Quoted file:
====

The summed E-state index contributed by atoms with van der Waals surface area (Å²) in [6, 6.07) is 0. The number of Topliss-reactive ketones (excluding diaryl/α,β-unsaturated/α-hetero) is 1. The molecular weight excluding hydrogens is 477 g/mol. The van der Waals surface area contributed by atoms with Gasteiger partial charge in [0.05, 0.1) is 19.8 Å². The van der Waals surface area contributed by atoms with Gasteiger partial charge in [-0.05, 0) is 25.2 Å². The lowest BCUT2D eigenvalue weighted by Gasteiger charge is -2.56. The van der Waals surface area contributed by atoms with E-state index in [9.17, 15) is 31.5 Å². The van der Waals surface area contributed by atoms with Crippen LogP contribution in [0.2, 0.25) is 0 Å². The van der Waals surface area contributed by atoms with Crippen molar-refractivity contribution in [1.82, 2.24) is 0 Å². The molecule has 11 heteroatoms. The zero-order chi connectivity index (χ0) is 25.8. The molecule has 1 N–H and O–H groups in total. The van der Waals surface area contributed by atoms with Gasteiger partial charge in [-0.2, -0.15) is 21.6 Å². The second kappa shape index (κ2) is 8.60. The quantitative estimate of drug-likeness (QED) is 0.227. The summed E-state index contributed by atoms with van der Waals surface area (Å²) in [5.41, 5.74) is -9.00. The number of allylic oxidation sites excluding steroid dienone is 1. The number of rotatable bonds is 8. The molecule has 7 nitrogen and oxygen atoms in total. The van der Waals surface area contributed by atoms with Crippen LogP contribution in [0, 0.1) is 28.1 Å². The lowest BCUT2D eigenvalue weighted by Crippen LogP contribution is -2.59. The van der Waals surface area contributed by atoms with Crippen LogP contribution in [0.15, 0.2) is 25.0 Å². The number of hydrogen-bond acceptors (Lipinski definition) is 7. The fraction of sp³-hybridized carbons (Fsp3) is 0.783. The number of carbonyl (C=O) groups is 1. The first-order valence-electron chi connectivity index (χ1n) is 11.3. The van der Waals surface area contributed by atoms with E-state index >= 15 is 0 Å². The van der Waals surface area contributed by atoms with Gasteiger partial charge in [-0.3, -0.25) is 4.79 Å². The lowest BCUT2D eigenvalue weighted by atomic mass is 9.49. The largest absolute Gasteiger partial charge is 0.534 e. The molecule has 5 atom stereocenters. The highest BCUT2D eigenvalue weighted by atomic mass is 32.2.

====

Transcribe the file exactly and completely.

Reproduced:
The summed E-state index contributed by atoms with van der Waals surface area (Å²) in [6, 6.07) is 0. The number of Topliss-reactive ketones (excluding diaryl/α,β-unsaturated/α-hetero) is 1. The molecular weight excluding hydrogens is 477 g/mol. The van der Waals surface area contributed by atoms with Gasteiger partial charge in [0.05, 0.1) is 19.8 Å². The van der Waals surface area contributed by atoms with Gasteiger partial charge in [-0.05, 0) is 25.2 Å². The lowest BCUT2D eigenvalue weighted by Gasteiger charge is -2.56. The van der Waals surface area contributed by atoms with E-state index in [9.17, 15) is 31.5 Å². The van der Waals surface area contributed by atoms with Crippen LogP contribution in [0.2, 0.25) is 0 Å². The van der Waals surface area contributed by atoms with Crippen molar-refractivity contribution in [1.82, 2.24) is 0 Å². The molecule has 11 heteroatoms. The zero-order chi connectivity index (χ0) is 25.8. The molecule has 1 N–H and O–H groups in total. The van der Waals surface area contributed by atoms with Gasteiger partial charge in [-0.2, -0.15) is 21.6 Å². The second kappa shape index (κ2) is 8.60. The quantitative estimate of drug-likeness (QED) is 0.227. The summed E-state index contributed by atoms with van der Waals surface area (Å²) in [5.41, 5.74) is -9.00. The number of allylic oxidation sites excluding steroid dienone is 1. The number of rotatable bonds is 8. The molecule has 7 nitrogen and oxygen atoms in total. The van der Waals surface area contributed by atoms with Crippen LogP contribution in [0, 0.1) is 28.1 Å². The lowest BCUT2D eigenvalue weighted by Crippen LogP contribution is -2.59. The van der Waals surface area contributed by atoms with Crippen LogP contribution in [0.15, 0.2) is 25.0 Å². The number of hydrogen-bond acceptors (Lipinski definition) is 7. The fraction of sp³-hybridized carbons (Fsp3) is 0.783. The number of carbonyl (C=O) groups is 1. The first-order valence-electron chi connectivity index (χ1n) is 11.3. The van der Waals surface area contributed by atoms with E-state index >= 15 is 0 Å². The van der Waals surface area contributed by atoms with Gasteiger partial charge in [-0.3, -0.25) is 4.79 Å². The lowest BCUT2D eigenvalue weighted by atomic mass is 9.49. The largest absolute Gasteiger partial charge is 0.534 e. The molecule has 5 atom stereocenters. The highest BCUT2D eigenvalue weighted by atomic mass is 32.2.